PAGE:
25 May Filing For Bankruptcy – Combatting Fear With Information
The other day I spoke with a young couple with a history. The wife and her best friend had been friends since they were five years old. They had grown up next to each other and were otherwise always together. When the house next door came available for purchase (at the top of the market) the young woman purchased the home right next to her best friend.
Now, several years later and facing tough economic times, the young woman expressed to me that she didn’t want to file bankruptcy (based upon what she had heard from her friend), but was looking for alternatives due to mounting debt and loss of income. She wanted to save the home because she just couldn’t leave her friend. We discussed the consequences of leaving the home and keeping the home, and despite my best advice, she still wanted to keep the home.
After a very long discussion, it became apparent that the driving motivation was fear. She was fearful that her friend would find out if she filed for bankruptcy. She feared that her friend wouldn’t understand. She feared that her friend wouldn’t be there for her. All of these fears arose out of conversations between the two of them and opinions that were expressed in the past.
Filing for bankruptcy is a very personal financial decision, but many individuals seek out the opinions of others looking for options or support. When it comes to making financial decisions that will alter our futures, we want the best advice out there. Likewise, with the loss of so much wealth in this country over the last several years, we want the best possible advice on what to do going forward. Yet, sometimes we to go the worst sources for information.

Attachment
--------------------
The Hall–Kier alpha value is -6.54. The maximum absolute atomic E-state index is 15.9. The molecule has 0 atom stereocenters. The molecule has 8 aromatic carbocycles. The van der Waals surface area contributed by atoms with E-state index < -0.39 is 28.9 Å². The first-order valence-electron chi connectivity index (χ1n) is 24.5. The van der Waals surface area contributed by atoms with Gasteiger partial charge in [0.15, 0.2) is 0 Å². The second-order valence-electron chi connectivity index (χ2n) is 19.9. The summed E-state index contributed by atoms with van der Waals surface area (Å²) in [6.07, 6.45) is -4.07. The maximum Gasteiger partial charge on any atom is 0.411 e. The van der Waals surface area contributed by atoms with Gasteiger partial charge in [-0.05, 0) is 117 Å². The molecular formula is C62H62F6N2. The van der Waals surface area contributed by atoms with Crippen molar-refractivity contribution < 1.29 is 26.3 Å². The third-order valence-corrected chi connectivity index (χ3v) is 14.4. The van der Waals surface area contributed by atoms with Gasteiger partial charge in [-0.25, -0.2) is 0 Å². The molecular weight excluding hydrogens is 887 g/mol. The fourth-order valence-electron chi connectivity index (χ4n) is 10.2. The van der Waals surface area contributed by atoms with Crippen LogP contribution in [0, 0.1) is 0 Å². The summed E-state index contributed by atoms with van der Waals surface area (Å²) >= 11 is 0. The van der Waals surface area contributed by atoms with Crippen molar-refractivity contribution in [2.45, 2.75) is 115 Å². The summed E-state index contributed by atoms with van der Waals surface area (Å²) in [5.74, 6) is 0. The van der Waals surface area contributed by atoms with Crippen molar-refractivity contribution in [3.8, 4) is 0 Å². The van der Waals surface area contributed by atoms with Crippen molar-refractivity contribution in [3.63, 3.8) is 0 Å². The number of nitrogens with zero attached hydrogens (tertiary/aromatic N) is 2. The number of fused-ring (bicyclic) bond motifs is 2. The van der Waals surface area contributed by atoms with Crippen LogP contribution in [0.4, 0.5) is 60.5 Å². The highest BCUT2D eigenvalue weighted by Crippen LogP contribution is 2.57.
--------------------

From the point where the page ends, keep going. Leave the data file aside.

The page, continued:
Often, the information seekers are met with supportive individuals (friends or relatives) who say un-supportive things, which leaves them more confused than ever before. The question is why would typically supportive people say un-supportive things about a person’s decision to file for bankruptcy protection ?
I honestly believe that people fear change. They fear changing their circumstances, but another fear lies within, and that fear may be even greater than the fear of change, and that fear is the fear of others changing. If someone else makes a change, it could have a positive or negative effect on the relationship, and therefore, they discourage the person seeking to make a change. In other words, they feel threatened.
The idea of making good financial decisions which would change her and her young family’s lives going forward was not being considered. She was fearful of what others would think and whether they would still like and accept her. She never stopped to think about what would be best for her? Or, what would be best for her family?
After speaking with this young woman, I realized that money and money problems are not as important to some people as what others may think of them having financial issues. Unfortunately, money problems can happen to anyone, no-one is immune.
Latest posts by Carmen Dellutri, Esq. (see all)
- Chapter 13 Bankruptcy And Home Owners Associations - December 2, 2013
- 5 Reasons Every Small Business Owner Needs To Consult With A Bankruptcy Attorney - October 28, 2013
- Spouses Do Not Need To File Bankruptcy Together - August 28, 2013
- Is Your Homestead Exemption Bulletproof under 11 USC 522(o)? - July 31, 2013
- Can My Chapter 7 Bankruptcy Be Dismissed? - June 28, 2013